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Relative yields on mortgage-backed securities that guide new loan rates have fallen to the lowest in five months as investors wager the Federal Reserve is on standby to expand its holdings if the U.S. economy or Europe’s debt crisis worsens.

Yields on Fannie Mae’s current-coupon, 30-year bonds ended last week at 94 basis points more than 10-year Treasuries, the narrowest since July 8, according to data compiled by Bloomberg. The spread widened to 98 basis points yesterday after reaching 121 basis points, or 1.21 percentage points, on Nov. 24.

The Fed is already bolstering the market, adding "dollar roll" trades this month that lower financing costs for investors, after starting in October to recycle proceeds from past investments in housing-related debt to help real estate escape its worst slump since the 1930s. While a smaller share of economists predict the central bank will add to its $1 trillion of holdings as the U.S. grows, bond buyers may benefit regardless, said Dwight Asset Management Co.’s Paul Norris.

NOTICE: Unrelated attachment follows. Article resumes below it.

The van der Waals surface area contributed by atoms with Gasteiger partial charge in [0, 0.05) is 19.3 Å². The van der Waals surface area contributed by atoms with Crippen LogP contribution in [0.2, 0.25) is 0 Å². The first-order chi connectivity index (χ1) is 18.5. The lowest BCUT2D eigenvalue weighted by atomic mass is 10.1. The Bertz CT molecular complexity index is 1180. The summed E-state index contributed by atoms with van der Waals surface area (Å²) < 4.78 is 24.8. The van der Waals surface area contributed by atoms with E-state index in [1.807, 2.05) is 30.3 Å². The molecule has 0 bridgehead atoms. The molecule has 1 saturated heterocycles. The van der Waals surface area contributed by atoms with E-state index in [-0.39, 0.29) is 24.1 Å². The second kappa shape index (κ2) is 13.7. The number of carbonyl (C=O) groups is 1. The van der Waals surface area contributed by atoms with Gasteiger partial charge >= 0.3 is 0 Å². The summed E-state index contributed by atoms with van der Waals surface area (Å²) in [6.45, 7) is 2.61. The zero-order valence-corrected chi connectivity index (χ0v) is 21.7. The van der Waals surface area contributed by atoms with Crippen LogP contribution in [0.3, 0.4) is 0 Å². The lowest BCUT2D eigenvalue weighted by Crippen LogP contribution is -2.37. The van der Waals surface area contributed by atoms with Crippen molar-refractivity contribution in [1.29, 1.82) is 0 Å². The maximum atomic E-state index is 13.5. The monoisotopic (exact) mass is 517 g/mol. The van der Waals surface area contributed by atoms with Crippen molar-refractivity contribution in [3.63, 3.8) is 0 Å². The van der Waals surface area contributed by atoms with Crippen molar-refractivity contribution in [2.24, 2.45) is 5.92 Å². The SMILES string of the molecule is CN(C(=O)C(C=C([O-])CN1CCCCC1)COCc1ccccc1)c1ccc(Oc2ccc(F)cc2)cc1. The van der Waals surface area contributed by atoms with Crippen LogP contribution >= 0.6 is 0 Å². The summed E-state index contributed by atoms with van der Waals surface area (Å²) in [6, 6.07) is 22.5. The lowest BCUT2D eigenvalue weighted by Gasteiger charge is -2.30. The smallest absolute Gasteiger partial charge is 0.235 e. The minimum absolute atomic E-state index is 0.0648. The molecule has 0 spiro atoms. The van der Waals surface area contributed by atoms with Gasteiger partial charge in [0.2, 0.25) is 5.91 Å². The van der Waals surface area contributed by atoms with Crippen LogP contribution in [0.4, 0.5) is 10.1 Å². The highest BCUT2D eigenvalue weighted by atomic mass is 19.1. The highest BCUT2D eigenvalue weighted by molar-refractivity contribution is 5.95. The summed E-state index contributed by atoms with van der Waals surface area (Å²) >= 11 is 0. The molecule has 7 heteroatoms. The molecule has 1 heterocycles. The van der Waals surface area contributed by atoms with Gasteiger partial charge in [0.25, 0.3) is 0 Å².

"Let’s say that something bad happens in Europe," said Norris, a senior money manager whose Burlington, Vermont-based firm oversees about $50 billion. "Initially mortgages may widen out a bit but what that would likely lead to is a really quick implementation of QE3," he said, referring to what would be the third round of Fed asset purchases called quantitative easing.

If the situation is reversed and "Europe gets its act together," benchmark interest rates would probably rise, benefiting mortgage-bonds spreads partly by reducing refinancing and the supply of new securities, Norris said.

Economists Forecast

While Federal Reserve Vice Chairman Janet Yellen, Governor Daniel Tarullo and Fed Bank of New York President William C. Dudley have signaled more mortgage-bond purchases are possible, economists say it’s growing less likely.

About 49 percent surveyed by Bloomberg News see the Fed announcing next year additional debt buying, down from more than two-thirds before the central bank’s November meeting. The Federal Open Market Committee meets today in Washington. Money managers are "overweight" on agency mortgage bonds by the most in at least two years, according to JPMorgan Chase & Co.